Diagnostic skill assessment at a pre-specialist level

Ehud Zamir ezamir at UNIMELB.EDU.AU
Tue Aug 20 23:43:55 UTC 2013


Whether the skill of jumping over diagnostic hurdles is innate or learnt is a fascinating question. So is the question of to what extent we can teach it to our trainees and how is it best done. One big elephant in this room, from a patient-centered perspective, is whether we actually assess our trainees reliably for that skill. I believe that prior to becoming independent specialists, doctors should be assessed not only on their knowledge, as happens too often, but also on their diagnostic skills in real life situations (where there are often confounders, distracting factors, misleading previous information and inherent cognitive biases). While most "educationalists" would view this as unfair to the candidates, and while it is not so simple logistically, I believe it is our duty to patients to do so.

Specialists should be able to demonstrate the skill of questioning a previous diagnosis when appropriate, rather than assume it is correct, the skill of confidently stating nothing is seriously wrong with a patient they examine (rather than refer to unnecessary tests), and the skill of keeping an open mind and not just focusing on the first and most obvious finding they find (search satisfaction). All of the above may be tested by clinical simulations, either with real patients in an exam or in a well-constructed (ideally incognito patient based) workplace assessment. While we should continue to try and understand what's in the diagnostic black box (intuition/ a well balanced Type 1 thinking and Type 2 thinking/ experience/ innate or acquired properties), we should also remember that whatever it is made of, specialists should be assessed and prove they have it, or at least an acceptable level of it. As Pat Croskerry says, experience is a necessary but not sufficient condition for expertise. Some doctors can be very experienced but never reach expertise.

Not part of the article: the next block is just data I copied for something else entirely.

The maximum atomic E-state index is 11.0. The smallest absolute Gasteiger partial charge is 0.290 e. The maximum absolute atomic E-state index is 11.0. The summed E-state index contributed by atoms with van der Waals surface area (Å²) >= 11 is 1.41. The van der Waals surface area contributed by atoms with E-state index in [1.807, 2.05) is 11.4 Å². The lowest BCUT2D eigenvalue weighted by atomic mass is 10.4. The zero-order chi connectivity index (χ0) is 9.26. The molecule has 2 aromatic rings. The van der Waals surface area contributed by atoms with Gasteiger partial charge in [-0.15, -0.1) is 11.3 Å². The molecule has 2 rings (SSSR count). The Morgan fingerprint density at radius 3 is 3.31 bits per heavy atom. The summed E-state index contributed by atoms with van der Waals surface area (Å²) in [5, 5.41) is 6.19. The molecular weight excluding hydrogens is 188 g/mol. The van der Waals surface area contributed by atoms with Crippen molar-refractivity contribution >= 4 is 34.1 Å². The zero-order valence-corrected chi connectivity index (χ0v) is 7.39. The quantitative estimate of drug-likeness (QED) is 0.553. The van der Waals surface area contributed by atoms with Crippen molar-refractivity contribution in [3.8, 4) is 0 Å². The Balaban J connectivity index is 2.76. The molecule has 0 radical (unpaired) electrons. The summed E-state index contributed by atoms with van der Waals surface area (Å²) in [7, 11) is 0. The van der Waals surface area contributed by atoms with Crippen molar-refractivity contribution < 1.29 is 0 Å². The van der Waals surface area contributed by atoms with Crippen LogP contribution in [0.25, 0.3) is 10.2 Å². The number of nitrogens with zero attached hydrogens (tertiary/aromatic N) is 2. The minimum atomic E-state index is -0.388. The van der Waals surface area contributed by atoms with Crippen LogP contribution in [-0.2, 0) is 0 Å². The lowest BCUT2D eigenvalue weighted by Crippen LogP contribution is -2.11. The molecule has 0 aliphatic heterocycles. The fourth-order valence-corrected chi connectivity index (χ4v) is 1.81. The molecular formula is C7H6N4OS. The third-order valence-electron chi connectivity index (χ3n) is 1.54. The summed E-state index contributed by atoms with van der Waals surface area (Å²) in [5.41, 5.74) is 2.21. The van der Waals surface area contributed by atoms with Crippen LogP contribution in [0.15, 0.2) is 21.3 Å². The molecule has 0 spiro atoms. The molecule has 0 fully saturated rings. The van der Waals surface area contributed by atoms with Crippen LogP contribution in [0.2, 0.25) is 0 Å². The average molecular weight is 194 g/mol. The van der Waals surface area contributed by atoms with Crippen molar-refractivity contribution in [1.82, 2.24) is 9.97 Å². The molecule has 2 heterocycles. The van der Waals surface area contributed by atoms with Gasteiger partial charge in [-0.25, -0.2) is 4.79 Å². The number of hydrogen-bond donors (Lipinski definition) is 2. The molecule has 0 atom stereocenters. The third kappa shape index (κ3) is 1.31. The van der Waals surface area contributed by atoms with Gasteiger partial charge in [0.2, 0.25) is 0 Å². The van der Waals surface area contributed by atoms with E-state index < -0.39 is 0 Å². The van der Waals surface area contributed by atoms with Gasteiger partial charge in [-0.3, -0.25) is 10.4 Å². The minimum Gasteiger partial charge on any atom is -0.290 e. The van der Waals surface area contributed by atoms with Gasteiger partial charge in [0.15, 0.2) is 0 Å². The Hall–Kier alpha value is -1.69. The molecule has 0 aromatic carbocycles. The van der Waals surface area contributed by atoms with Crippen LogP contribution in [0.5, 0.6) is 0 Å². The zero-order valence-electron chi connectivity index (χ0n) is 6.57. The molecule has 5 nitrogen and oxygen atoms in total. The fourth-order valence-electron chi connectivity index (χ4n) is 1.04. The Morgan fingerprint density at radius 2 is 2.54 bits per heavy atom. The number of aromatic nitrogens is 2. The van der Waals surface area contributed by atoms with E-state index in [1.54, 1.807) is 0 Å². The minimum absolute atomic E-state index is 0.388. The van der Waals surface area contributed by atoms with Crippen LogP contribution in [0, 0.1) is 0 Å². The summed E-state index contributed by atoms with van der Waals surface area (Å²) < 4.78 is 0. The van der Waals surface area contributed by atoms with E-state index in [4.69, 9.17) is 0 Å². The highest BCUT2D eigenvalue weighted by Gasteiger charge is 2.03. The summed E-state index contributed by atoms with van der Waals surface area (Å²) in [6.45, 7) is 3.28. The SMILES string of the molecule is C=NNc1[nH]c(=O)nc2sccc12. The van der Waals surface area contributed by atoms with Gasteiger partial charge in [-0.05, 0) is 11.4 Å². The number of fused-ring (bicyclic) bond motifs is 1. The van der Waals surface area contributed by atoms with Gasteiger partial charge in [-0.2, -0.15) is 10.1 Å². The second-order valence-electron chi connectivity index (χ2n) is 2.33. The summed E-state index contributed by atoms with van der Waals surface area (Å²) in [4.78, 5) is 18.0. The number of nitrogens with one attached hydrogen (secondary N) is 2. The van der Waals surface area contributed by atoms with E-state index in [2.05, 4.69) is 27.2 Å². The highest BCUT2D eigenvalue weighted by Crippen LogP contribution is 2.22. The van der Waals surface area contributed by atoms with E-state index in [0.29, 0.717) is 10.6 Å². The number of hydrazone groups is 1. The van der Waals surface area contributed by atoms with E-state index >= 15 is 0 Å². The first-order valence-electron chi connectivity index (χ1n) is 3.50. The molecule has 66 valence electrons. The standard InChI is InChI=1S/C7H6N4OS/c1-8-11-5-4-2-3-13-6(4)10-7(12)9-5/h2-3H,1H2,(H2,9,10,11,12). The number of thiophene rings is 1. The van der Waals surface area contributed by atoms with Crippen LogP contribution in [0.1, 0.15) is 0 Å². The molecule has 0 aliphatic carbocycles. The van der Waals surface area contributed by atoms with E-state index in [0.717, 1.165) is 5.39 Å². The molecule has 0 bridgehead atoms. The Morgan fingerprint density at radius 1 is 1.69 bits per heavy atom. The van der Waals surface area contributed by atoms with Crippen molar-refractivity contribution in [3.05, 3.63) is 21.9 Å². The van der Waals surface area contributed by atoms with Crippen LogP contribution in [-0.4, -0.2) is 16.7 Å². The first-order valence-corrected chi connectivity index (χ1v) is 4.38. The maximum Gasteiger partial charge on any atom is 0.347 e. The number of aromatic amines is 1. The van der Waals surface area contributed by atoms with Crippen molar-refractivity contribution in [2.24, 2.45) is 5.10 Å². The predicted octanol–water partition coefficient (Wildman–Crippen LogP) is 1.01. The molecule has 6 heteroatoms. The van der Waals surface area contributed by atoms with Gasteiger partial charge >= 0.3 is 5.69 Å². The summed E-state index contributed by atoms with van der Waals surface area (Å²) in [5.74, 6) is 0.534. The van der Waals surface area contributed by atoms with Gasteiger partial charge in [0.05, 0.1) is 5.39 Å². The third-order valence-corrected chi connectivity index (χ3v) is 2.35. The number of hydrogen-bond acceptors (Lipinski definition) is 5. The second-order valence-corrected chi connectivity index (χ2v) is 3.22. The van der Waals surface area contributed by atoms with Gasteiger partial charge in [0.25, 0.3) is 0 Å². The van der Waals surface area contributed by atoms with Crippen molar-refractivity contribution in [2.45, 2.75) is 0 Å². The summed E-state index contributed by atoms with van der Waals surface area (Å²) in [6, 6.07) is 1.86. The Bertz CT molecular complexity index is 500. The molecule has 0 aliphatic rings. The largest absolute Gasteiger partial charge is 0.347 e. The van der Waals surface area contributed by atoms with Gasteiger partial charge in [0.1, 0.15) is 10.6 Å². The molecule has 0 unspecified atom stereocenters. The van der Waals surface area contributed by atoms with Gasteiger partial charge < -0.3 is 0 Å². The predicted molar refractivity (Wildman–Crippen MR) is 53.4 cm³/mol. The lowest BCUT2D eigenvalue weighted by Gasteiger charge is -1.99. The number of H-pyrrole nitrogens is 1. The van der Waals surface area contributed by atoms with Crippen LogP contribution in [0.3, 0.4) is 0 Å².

Just like some doctors can, in their exams, quote the latest studies better than others (and get credit for it), some doctors can make the right diagnosis in difficult or misleading situations more often than others. While the former is routinely tested, exams are not usually deliberately constructed to test the latter.

Ehud








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